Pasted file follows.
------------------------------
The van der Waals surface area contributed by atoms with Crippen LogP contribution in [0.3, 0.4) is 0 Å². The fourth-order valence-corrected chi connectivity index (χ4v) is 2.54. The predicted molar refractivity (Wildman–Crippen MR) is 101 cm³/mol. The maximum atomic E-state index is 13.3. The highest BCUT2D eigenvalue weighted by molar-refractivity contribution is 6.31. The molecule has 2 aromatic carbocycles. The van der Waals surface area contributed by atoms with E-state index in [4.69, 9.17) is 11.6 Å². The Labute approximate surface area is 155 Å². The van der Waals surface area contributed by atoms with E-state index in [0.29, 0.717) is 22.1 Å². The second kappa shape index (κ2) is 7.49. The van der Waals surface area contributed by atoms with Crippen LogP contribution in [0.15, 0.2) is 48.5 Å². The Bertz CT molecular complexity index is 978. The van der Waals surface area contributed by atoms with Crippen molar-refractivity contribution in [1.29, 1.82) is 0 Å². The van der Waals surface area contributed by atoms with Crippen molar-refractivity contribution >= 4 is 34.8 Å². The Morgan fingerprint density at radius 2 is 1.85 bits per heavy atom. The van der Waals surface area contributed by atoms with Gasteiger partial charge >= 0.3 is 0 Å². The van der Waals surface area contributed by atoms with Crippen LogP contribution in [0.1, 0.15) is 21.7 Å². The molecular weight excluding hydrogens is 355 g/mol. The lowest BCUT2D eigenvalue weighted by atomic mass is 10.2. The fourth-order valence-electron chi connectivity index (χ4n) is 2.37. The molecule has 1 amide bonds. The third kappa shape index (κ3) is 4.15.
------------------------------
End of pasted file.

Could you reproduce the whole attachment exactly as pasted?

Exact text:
The van der Waals surface area contributed by atoms with Crippen LogP contribution in [0.3, 0.4) is 0 Å². The fourth-order valence-corrected chi connectivity index (χ4v) is 2.54. The predicted molar refractivity (Wildman–Crippen MR) is 101 cm³/mol. The maximum atomic E-state index is 13.3. The highest BCUT2D eigenvalue weighted by molar-refractivity contribution is 6.31. The molecule has 2 aromatic carbocycles. The van der Waals surface area contributed by atoms with E-state index in [4.69, 9.17) is 11.6 Å². The Labute approximate surface area is 155 Å². The van der Waals surface area contributed by atoms with E-state index in [0.29, 0.717) is 22.1 Å². The second kappa shape index (κ2) is 7.49. The van der Waals surface area contributed by atoms with Crippen LogP contribution in [0.15, 0.2) is 48.5 Å². The Bertz CT molecular complexity index is 978. The van der Waals surface area contributed by atoms with Crippen molar-refractivity contribution in [1.29, 1.82) is 0 Å². The van der Waals surface area contributed by atoms with Crippen molar-refractivity contribution >= 4 is 34.8 Å². The Morgan fingerprint density at radius 2 is 1.85 bits per heavy atom. The van der Waals surface area contributed by atoms with Gasteiger partial charge >= 0.3 is 0 Å². The van der Waals surface area contributed by atoms with Crippen LogP contribution in [0.1, 0.15) is 21.7 Å². The molecular weight excluding hydrogens is 355 g/mol. The lowest BCUT2D eigenvalue weighted by atomic mass is 10.2. The fourth-order valence-electron chi connectivity index (χ4n) is 2.37. The molecule has 1 amide bonds. The third kappa shape index (κ3) is 4.15.